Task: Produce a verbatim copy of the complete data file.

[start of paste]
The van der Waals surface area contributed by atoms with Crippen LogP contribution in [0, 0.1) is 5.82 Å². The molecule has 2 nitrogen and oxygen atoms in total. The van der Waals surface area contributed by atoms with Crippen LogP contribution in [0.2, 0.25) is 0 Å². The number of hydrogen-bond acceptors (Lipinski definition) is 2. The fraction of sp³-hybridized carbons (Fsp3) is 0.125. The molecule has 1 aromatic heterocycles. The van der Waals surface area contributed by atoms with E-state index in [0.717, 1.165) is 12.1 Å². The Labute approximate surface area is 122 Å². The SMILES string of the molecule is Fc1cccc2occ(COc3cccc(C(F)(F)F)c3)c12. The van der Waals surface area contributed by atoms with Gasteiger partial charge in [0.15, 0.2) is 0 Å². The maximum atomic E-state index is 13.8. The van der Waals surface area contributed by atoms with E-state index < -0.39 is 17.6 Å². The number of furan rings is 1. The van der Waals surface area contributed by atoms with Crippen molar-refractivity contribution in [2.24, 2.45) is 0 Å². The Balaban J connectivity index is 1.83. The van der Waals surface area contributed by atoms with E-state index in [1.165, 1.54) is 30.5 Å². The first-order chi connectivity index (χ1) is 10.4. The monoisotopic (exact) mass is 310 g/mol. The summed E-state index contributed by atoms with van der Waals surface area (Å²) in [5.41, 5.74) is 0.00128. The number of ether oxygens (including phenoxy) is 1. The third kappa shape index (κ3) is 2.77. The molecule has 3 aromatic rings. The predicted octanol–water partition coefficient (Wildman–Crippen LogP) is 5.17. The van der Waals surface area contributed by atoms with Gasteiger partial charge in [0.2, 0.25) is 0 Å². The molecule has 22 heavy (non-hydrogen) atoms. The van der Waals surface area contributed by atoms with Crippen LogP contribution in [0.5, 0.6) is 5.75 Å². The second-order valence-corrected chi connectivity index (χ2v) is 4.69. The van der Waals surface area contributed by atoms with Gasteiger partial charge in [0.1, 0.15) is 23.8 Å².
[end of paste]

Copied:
The van der Waals surface area contributed by atoms with Crippen LogP contribution in [0, 0.1) is 5.82 Å². The molecule has 2 nitrogen and oxygen atoms in total. The van der Waals surface area contributed by atoms with Crippen LogP contribution in [0.2, 0.25) is 0 Å². The number of hydrogen-bond acceptors (Lipinski definition) is 2. The fraction of sp³-hybridized carbons (Fsp3) is 0.125. The molecule has 1 aromatic heterocycles. The van der Waals surface area contributed by atoms with E-state index in [0.717, 1.165) is 12.1 Å². The Labute approximate surface area is 122 Å². The SMILES string of the molecule is Fc1cccc2occ(COc3cccc(C(F)(F)F)c3)c12. The van der Waals surface area contributed by atoms with Gasteiger partial charge in [0.15, 0.2) is 0 Å². The maximum atomic E-state index is 13.8. The van der Waals surface area contributed by atoms with E-state index < -0.39 is 17.6 Å². The number of furan rings is 1. The van der Waals surface area contributed by atoms with Crippen molar-refractivity contribution in [2.24, 2.45) is 0 Å². The Balaban J connectivity index is 1.83. The van der Waals surface area contributed by atoms with E-state index in [1.165, 1.54) is 30.5 Å². The first-order chi connectivity index (χ1) is 10.4. The monoisotopic (exact) mass is 310 g/mol. The summed E-state index contributed by atoms with van der Waals surface area (Å²) in [5.41, 5.74) is 0.00128. The number of ether oxygens (including phenoxy) is 1. The third kappa shape index (κ3) is 2.77. The molecule has 3 aromatic rings. The predicted octanol–water partition coefficient (Wildman–Crippen LogP) is 5.17. The van der Waals surface area contributed by atoms with Gasteiger partial charge in [0.2, 0.25) is 0 Å². The molecule has 22 heavy (non-hydrogen) atoms. The van der Waals surface area contributed by atoms with Crippen LogP contribution in [0.5, 0.6) is 5.75 Å². The second-order valence-corrected chi connectivity index (χ2v) is 4.69. The van der Waals surface area contributed by atoms with Gasteiger partial charge in [0.1, 0.15) is 23.8 Å².